I was at the Greek archaeological site of Delphi last weekend, attending a conference on Europe’s future, when the news arrived that Jeremy Corbyn, a 66-year-old leftwinger, had been elected as leader of Britain’s opposition Labour Party. I climbed up the hill and asked the Oracle for some predictions.
TB: Oh, Oracle, will the world see Corbyn’s triumph as irrelevant? After all, Labour’s never going to win a general election under him, so he will never be prime minister.
ORACLE: Not irrelevant, my friend, but illustrative. The world will see Corbyn’s success as one more that Britain, like a snail, is retreating from the international stage and withdrawing into itself. Read more
By Gideon Rachman
David Cameron’s acknowledgement that he was not greeted with a “wall of love” at last week’s EU summit demonstrated a flair for languid British understatement. In reality, the prime minister’s long-anticipated demand for a renegotiation of Britain’s membership of the EU has been met with a mixture of anger and incomprehension.
In a couple of hours time, I will be setting down at Stamford Bridge to see Chelsea play Crystal Palace and – I hope – secure the victory that will make them Premier League champions. The morning’s newspapers are full of previews of the game, as well as stories about the UK election and the continuing surge of the Scottish National Party. Reading them, I have begun to discern a connection between Scottish nationalism and English football. Here’s why. Read more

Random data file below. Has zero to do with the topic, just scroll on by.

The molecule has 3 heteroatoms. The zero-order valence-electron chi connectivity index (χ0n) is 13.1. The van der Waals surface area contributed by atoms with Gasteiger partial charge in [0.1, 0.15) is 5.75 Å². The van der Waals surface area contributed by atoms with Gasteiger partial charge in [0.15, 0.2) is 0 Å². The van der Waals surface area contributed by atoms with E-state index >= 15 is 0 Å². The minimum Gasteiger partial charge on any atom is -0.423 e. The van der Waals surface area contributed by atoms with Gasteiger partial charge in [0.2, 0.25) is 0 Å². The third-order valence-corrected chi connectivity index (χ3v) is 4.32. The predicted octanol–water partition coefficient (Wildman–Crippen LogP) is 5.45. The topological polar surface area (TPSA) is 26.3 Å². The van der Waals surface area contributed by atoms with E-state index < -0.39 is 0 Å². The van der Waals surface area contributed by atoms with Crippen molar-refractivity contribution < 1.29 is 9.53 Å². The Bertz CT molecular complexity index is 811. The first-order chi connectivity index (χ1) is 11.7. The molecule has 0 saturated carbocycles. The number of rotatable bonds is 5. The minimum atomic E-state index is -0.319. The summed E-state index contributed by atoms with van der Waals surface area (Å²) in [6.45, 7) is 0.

Ed Miliband outlines his foreign policy plans at Chatham House in London
If Ed Miliband becomes Britain’s prime minister next month what will this mean for the country’s foreign policy? The question is one that the UK’s allies should start considering because the prospect of him winning power is growing. Betting companies believe there is now a greater chance of Mr Miliband entering Number 10 after the May 7 election than of David Cameron returning to office.